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Yahoo News

AFP

 

Egyptians smoke water-pipes under a banner bearing portraits of candidates for the upcoming parliamentary elections in the Giza district of the capital, Cairo, on October 14, 2015
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Cairo (AFP) – One party — the banned Muslim Brotherhood — will be conspicuously absent from ballot papers Sunday when Egypt’s voters head to the polls for long-delayed parliamentary elections.

What had been Egypt’s main opposition group for decades fell foul of the authorities after army chief Abdel Fattah al-Sisi ousted Islamist president Mohamed Morsi in 2013 and was elected to succeed him last year.

Since overthrowing the senior Brotherhood figure, Sisi has overseen a deadly crackdown on the group in which hundreds were killed and thousands jailed, including most of the group’s leaders.

The Brotherhood’s disappearance from the public political scene is a far cry from a group, then officially banned but tolerated, which fielded candidates in parliamentary elections under former president Hosni Mubarak.

Then, campaigning under its own name, the Brotherhood took a whopping 44 percent of seats in the first free democratic elections following Mubarak’s ouster in 2011.

That parliament was dissolved in June 2012, but the Brotherhood’s popularity shone through days later when Morsi, a civilian, was elected, putting an end to six decades of presidents coming from military ranks.

But while it has been wrested from Egypt’s political arena, analysts say this is unlikely to be the last voters see of the Brotherhood.

“The Brotherhood will stay outside the political game as long as President Sisi is in power,” said Hazem Hosny, professor of political science at Cairo University.

“The Brotherhood and the regime have gone too far in their confrontation.”

Meanwhile, Sisi supporters are widely expected to sweep the parliamentary elections.

– History of repression –

 

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Egyptian soldiers in the capital, Cairo (20 February 2014) Judges accused the defendants of inciting violence against the army and police

 

 

An Egyptian court has sentenced 26 people to death for founding a “terror group” with the aim of attacking ships using the Suez Canal.

 

Judges said the men were also accused of manufacturing missiles and explosives, local media report.

 

The defendants were tried in absentia, Reuters news agency says.

 

The sentencing comes a day after the new Prime Minister designate, Ibrahim Mahlab, vowed he would “crush terrorism in all the corners of the country”.

 

Mr Mahlab has been put in charge of forming a new government following Monday’s surprise resignation of interim Prime Minister Hazem Beblawi and his cabinet.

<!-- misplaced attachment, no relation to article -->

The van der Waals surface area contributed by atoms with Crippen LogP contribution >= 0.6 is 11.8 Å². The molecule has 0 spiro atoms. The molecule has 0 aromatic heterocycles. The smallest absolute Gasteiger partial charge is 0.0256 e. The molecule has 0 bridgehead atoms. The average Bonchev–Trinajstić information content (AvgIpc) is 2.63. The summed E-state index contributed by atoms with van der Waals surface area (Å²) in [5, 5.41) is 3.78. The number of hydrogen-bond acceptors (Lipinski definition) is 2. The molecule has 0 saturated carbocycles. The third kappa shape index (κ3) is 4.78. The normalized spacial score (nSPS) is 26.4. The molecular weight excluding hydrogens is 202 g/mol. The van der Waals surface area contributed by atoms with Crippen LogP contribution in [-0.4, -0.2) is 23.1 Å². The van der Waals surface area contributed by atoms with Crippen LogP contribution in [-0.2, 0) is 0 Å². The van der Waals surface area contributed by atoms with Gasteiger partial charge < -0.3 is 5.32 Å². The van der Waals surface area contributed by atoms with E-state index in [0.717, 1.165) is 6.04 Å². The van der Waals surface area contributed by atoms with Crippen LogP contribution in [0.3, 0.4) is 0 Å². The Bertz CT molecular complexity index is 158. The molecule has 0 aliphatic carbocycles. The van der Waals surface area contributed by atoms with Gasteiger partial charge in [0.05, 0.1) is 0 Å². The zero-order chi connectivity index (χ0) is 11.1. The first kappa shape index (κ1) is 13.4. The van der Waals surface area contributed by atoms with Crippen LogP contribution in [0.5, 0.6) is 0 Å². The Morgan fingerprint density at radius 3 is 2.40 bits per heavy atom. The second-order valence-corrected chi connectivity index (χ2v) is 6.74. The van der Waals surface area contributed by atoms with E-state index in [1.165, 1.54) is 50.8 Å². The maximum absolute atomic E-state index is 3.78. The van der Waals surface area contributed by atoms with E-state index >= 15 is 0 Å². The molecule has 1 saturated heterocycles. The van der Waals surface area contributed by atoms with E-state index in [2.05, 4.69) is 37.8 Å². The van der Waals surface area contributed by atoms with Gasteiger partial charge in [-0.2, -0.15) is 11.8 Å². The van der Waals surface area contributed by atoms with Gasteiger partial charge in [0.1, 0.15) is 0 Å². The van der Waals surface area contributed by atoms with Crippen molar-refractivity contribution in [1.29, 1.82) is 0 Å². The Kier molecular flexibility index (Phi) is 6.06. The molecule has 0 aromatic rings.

Mr Beblawi was appointed in July 2013 after the military overthrew President Mohammed Morsi in the wake of mass protests.

 

Since then, more than 1,000 people have been killed and thousands of others detained in a crackdown by the security forces on the Muslim Brotherhood, the Islamist movement to which Mr Morsi belongs.

 

Militants based in the Sinai peninsula have meanwhile stepped up attacks on government, police and the armed forces, killing hundreds.

‘Harmed unity’

In Wednesday’s verdict, the court said the accused had harmed “national unity”, inciting violence against the army, police, and Christians.

 

The case will now be referred to the mufti, Egypt’s top Islamic official, who has to validate the sentence.

 

The final verdict is expected on 19 March.

 

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Supporters of Mohamed Morsi, as well as activists opposed to authoritarianism of Morsi and General Sisi, took part in protests

Egypt protests

Mourners carry the coffin of a man killed during Saturday’s clashes between protesters and security forces in Cairo. Photograph: Ahmed Omar/AP

Standing in the forecourt of Cairo’s Zeinhom mortuary, waiting to pick up the corpse of his friend, Amr Hussein could scarcely believe he was there. “I thought we were done with this,” said Hussein, 23. “I thought the revolution would be the start of a new era.”

Hussein’s classmate, Mohamed Yehia, was shot dead by police on Saturday, the third anniversary of the Egyptian uprising – a day that was meant to be a celebration.

But for many it was instead one of protest and mourning, with officials confirming on Sunday that 49 people had been killed in nationwide protests against the regime installed last July by the army chief Abdel Fatah al-Sisi. Fierce clashes raged in several neighbourhoods across the country, with armoured police vehicles charging at protesters in downtown Cairo.

Supporters of Egypt‘s ousted Islamist president, Mohamed Morsi, as well as activists opposed to the authoritarianism of both Morsi and Sisi, took part – and 1,079 people were arrested.

“This is not the Egypt that we are looking for,” said Ayman Abdelmeguid, a spokesman for the 6 April group, the secular youth movement that organised many of the first protests against Hosni Mubarak in 2011.

Violence of a different kind continued on Sunday in the Sinai peninsular, where Islamist extremists ambushed and killed three policemen. It continued a militant surge against security forces that saw four bombs explode in Cairo on Friday, and an army helicopter allegedly shot down on Saturday.